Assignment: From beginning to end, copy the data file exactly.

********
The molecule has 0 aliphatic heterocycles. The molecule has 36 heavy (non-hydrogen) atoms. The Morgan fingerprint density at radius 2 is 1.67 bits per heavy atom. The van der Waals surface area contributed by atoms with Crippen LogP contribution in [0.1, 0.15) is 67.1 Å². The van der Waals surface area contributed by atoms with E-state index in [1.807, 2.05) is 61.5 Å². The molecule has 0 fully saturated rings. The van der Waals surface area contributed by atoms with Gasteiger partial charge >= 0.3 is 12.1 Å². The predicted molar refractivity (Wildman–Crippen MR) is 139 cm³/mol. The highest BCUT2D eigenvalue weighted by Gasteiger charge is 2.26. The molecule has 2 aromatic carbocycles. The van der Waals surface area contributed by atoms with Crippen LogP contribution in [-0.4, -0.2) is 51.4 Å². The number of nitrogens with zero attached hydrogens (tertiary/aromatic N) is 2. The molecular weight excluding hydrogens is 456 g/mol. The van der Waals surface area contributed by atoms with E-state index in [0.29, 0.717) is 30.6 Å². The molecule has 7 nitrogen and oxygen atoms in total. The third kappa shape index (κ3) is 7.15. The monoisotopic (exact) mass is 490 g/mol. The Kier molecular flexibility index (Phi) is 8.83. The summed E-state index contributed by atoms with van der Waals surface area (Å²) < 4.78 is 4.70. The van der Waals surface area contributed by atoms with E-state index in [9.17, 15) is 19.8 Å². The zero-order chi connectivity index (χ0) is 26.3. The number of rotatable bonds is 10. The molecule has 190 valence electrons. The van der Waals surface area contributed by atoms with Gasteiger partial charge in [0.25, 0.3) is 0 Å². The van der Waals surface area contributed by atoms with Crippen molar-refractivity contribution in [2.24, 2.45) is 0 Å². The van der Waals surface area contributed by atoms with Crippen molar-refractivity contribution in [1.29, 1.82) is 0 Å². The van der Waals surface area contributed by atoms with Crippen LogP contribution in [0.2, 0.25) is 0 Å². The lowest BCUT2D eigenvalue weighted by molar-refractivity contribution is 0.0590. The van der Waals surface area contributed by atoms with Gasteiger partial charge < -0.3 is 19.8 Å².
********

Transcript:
The molecule has 0 aliphatic heterocycles. The molecule has 36 heavy (non-hydrogen) atoms. The Morgan fingerprint density at radius 2 is 1.67 bits per heavy atom. The van der Waals surface area contributed by atoms with Crippen LogP contribution in [0.1, 0.15) is 67.1 Å². The van der Waals surface area contributed by atoms with E-state index in [1.807, 2.05) is 61.5 Å². The molecule has 0 fully saturated rings. The van der Waals surface area contributed by atoms with Gasteiger partial charge >= 0.3 is 12.1 Å². The predicted molar refractivity (Wildman–Crippen MR) is 139 cm³/mol. The highest BCUT2D eigenvalue weighted by Gasteiger charge is 2.26. The molecule has 2 aromatic carbocycles. The van der Waals surface area contributed by atoms with Crippen LogP contribution in [-0.4, -0.2) is 51.4 Å². The number of nitrogens with zero attached hydrogens (tertiary/aromatic N) is 2. The molecular weight excluding hydrogens is 456 g/mol. The van der Waals surface area contributed by atoms with E-state index in [0.29, 0.717) is 30.6 Å². The molecule has 7 nitrogen and oxygen atoms in total. The third kappa shape index (κ3) is 7.15. The monoisotopic (exact) mass is 490 g/mol. The Kier molecular flexibility index (Phi) is 8.83. The summed E-state index contributed by atoms with van der Waals surface area (Å²) < 4.78 is 4.70. The van der Waals surface area contributed by atoms with E-state index in [9.17, 15) is 19.8 Å². The zero-order chi connectivity index (χ0) is 26.3. The number of rotatable bonds is 10. The molecule has 190 valence electrons. The van der Waals surface area contributed by atoms with Gasteiger partial charge in [0.25, 0.3) is 0 Å². The van der Waals surface area contributed by atoms with Crippen molar-refractivity contribution in [2.24, 2.45) is 0 Å². The van der Waals surface area contributed by atoms with Crippen molar-refractivity contribution in [1.29, 1.82) is 0 Å². The van der Waals surface area contributed by atoms with Crippen LogP contribution in [0.2, 0.25) is 0 Å². The lowest BCUT2D eigenvalue weighted by molar-refractivity contribution is 0.0590. The van der Waals surface area contributed by atoms with Gasteiger partial charge < -0.3 is 19.8 Å².